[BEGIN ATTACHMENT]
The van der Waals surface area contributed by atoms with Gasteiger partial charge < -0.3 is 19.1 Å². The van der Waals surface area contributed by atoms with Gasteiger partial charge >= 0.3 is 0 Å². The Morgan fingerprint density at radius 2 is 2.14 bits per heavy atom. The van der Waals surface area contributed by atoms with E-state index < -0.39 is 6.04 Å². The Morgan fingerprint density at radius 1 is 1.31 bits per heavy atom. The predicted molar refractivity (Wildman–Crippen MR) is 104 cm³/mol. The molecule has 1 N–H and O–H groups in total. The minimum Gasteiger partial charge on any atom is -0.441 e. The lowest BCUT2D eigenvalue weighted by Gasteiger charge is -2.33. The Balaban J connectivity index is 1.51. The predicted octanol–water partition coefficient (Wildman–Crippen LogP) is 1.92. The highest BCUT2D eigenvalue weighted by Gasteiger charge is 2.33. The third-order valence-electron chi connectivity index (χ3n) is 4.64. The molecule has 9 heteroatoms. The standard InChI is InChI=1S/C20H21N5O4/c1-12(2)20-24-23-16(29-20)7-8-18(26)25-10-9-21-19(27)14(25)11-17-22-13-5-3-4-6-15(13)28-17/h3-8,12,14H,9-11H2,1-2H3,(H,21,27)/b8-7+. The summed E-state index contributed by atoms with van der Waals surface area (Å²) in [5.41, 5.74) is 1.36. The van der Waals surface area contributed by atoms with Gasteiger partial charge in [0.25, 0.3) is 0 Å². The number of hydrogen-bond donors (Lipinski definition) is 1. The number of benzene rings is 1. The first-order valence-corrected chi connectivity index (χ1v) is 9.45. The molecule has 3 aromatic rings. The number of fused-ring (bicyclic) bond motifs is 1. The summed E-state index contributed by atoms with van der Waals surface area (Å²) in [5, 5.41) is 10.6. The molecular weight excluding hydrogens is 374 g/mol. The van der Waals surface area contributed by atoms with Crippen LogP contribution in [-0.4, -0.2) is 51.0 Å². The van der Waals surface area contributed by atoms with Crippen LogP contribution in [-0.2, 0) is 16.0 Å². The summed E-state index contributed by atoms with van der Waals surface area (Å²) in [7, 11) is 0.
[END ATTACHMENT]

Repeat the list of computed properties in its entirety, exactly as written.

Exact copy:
The van der Waals surface area contributed by atoms with Gasteiger partial charge < -0.3 is 19.1 Å². The van der Waals surface area contributed by atoms with Gasteiger partial charge >= 0.3 is 0 Å². The Morgan fingerprint density at radius 2 is 2.14 bits per heavy atom. The van der Waals surface area contributed by atoms with E-state index < -0.39 is 6.04 Å². The Morgan fingerprint density at radius 1 is 1.31 bits per heavy atom. The predicted molar refractivity (Wildman–Crippen MR) is 104 cm³/mol. The molecule has 1 N–H and O–H groups in total. The minimum Gasteiger partial charge on any atom is -0.441 e. The lowest BCUT2D eigenvalue weighted by Gasteiger charge is -2.33. The Balaban J connectivity index is 1.51. The predicted octanol–water partition coefficient (Wildman–Crippen LogP) is 1.92. The highest BCUT2D eigenvalue weighted by Gasteiger charge is 2.33. The third-order valence-electron chi connectivity index (χ3n) is 4.64. The molecule has 9 heteroatoms. The standard InChI is InChI=1S/C20H21N5O4/c1-12(2)20-24-23-16(29-20)7-8-18(26)25-10-9-21-19(27)14(25)11-17-22-13-5-3-4-6-15(13)28-17/h3-8,12,14H,9-11H2,1-2H3,(H,21,27)/b8-7+. The summed E-state index contributed by atoms with van der Waals surface area (Å²) in [5.41, 5.74) is 1.36. The van der Waals surface area contributed by atoms with Gasteiger partial charge in [0.25, 0.3) is 0 Å². The number of hydrogen-bond donors (Lipinski definition) is 1. The number of benzene rings is 1. The first-order valence-corrected chi connectivity index (χ1v) is 9.45. The molecule has 3 aromatic rings. The number of fused-ring (bicyclic) bond motifs is 1. The summed E-state index contributed by atoms with van der Waals surface area (Å²) in [5, 5.41) is 10.6. The molecular weight excluding hydrogens is 374 g/mol. The van der Waals surface area contributed by atoms with Crippen LogP contribution in [-0.4, -0.2) is 51.0 Å². The van der Waals surface area contributed by atoms with Crippen LogP contribution in [-0.2, 0) is 16.0 Å². The summed E-state index contributed by atoms with van der Waals surface area (Å²) in [7, 11) is 0.